Seven Useful Habits For A Safer Internet

Tomorrow is Safer Internet Day. You must know you can make your own Internet experience a lot safer without big technology or tough measures. All it takes is just a couple of good habits.

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On Tuesday we will celebrate, for the tenth time in history, a new, yet important holiday – Safer Internet Day. First introduced back in 2004, it serves to remind people about how the Internet can be like the Wild West. So here are a couple of rules to make this environment more civilized. Unfortunately, a 100% safe Internet (as it is with the real life) is impossible, so the name of the holiday – Safer Internet Day – is quite precise: it is all about making the Internet a safer place.  You shouldn’t expect governments, international regulators, Apple or Google to take over this mission. Each of us shares this responsibility. You need to know that you can make your own Internet experience a lot safer without big tech or tough measures. It takes just a couple of good habits.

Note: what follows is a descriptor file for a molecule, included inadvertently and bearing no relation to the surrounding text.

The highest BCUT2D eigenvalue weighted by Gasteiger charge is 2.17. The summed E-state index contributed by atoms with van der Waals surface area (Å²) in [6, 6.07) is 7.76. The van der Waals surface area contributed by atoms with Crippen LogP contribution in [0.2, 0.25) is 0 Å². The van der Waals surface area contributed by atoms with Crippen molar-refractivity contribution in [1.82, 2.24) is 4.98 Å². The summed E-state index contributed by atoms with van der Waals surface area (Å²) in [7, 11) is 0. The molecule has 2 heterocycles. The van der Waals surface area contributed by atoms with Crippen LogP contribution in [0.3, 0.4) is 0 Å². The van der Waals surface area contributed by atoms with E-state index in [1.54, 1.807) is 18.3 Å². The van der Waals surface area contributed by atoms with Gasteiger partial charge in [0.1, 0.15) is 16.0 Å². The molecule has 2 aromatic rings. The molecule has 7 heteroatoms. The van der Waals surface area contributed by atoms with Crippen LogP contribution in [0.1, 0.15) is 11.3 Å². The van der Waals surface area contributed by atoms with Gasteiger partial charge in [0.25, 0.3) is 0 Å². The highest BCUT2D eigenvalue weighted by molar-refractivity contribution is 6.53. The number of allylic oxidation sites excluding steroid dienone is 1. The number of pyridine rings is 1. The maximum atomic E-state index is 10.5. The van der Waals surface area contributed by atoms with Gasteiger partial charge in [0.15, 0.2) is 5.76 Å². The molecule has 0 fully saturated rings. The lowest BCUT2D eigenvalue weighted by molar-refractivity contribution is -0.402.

1. Love your updates

Enable automatic updates in all applications you use daily. First of all, take care of your operating system, Web browser, mail clients and instant messengers. Also keep in mind PDF readers, Flash player and Java.  All should be done on a single occasion. It takes just three minutes, but it strengthens your PC’s protection against viruses and malware multifold.

2. Mind ‘network hygiene’